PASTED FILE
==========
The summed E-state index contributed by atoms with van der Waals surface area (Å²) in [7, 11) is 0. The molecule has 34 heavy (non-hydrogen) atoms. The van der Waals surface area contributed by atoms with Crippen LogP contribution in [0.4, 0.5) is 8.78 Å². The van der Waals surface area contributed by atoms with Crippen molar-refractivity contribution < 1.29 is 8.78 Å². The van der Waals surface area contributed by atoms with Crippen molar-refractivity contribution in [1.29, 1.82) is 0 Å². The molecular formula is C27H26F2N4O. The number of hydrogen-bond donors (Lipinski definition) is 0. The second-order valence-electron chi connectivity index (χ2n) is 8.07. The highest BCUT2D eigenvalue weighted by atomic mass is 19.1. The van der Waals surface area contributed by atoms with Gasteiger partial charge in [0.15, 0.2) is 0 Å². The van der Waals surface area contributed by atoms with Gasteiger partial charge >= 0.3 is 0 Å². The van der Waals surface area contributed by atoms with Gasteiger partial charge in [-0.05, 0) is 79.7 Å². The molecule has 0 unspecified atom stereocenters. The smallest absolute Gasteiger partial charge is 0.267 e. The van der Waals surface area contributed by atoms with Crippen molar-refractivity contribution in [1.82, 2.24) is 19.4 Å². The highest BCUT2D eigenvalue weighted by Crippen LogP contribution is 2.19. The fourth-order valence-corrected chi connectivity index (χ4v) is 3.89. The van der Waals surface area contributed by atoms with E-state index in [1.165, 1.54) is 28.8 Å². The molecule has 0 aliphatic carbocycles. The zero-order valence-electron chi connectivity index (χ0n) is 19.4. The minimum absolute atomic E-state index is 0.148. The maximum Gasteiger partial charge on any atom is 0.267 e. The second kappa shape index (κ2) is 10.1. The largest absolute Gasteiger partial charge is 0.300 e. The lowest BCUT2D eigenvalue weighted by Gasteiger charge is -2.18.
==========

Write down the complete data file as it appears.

The summed E-state index contributed by atoms with van der Waals surface area (Å²) in [7, 11) is 0. The molecule has 34 heavy (non-hydrogen) atoms. The van der Waals surface area contributed by atoms with Crippen LogP contribution in [0.4, 0.5) is 8.78 Å². The van der Waals surface area contributed by atoms with Crippen molar-refractivity contribution < 1.29 is 8.78 Å². The van der Waals surface area contributed by atoms with Crippen molar-refractivity contribution in [1.29, 1.82) is 0 Å². The molecular formula is C27H26F2N4O. The number of hydrogen-bond donors (Lipinski definition) is 0. The second-order valence-electron chi connectivity index (χ2n) is 8.07. The highest BCUT2D eigenvalue weighted by atomic mass is 19.1. The van der Waals surface area contributed by atoms with Gasteiger partial charge in [0.15, 0.2) is 0 Å². The van der Waals surface area contributed by atoms with Gasteiger partial charge >= 0.3 is 0 Å². The van der Waals surface area contributed by atoms with Gasteiger partial charge in [-0.05, 0) is 79.7 Å². The molecule has 0 unspecified atom stereocenters. The smallest absolute Gasteiger partial charge is 0.267 e. The van der Waals surface area contributed by atoms with Crippen molar-refractivity contribution in [1.82, 2.24) is 19.4 Å². The highest BCUT2D eigenvalue weighted by Crippen LogP contribution is 2.19. The fourth-order valence-corrected chi connectivity index (χ4v) is 3.89. The van der Waals surface area contributed by atoms with E-state index in [1.165, 1.54) is 28.8 Å². The molecule has 0 aliphatic carbocycles. The zero-order valence-electron chi connectivity index (χ0n) is 19.4. The minimum absolute atomic E-state index is 0.148. The maximum Gasteiger partial charge on any atom is 0.267 e. The second kappa shape index (κ2) is 10.1. The largest absolute Gasteiger partial charge is 0.300 e. The lowest BCUT2D eigenvalue weighted by Gasteiger charge is -2.18.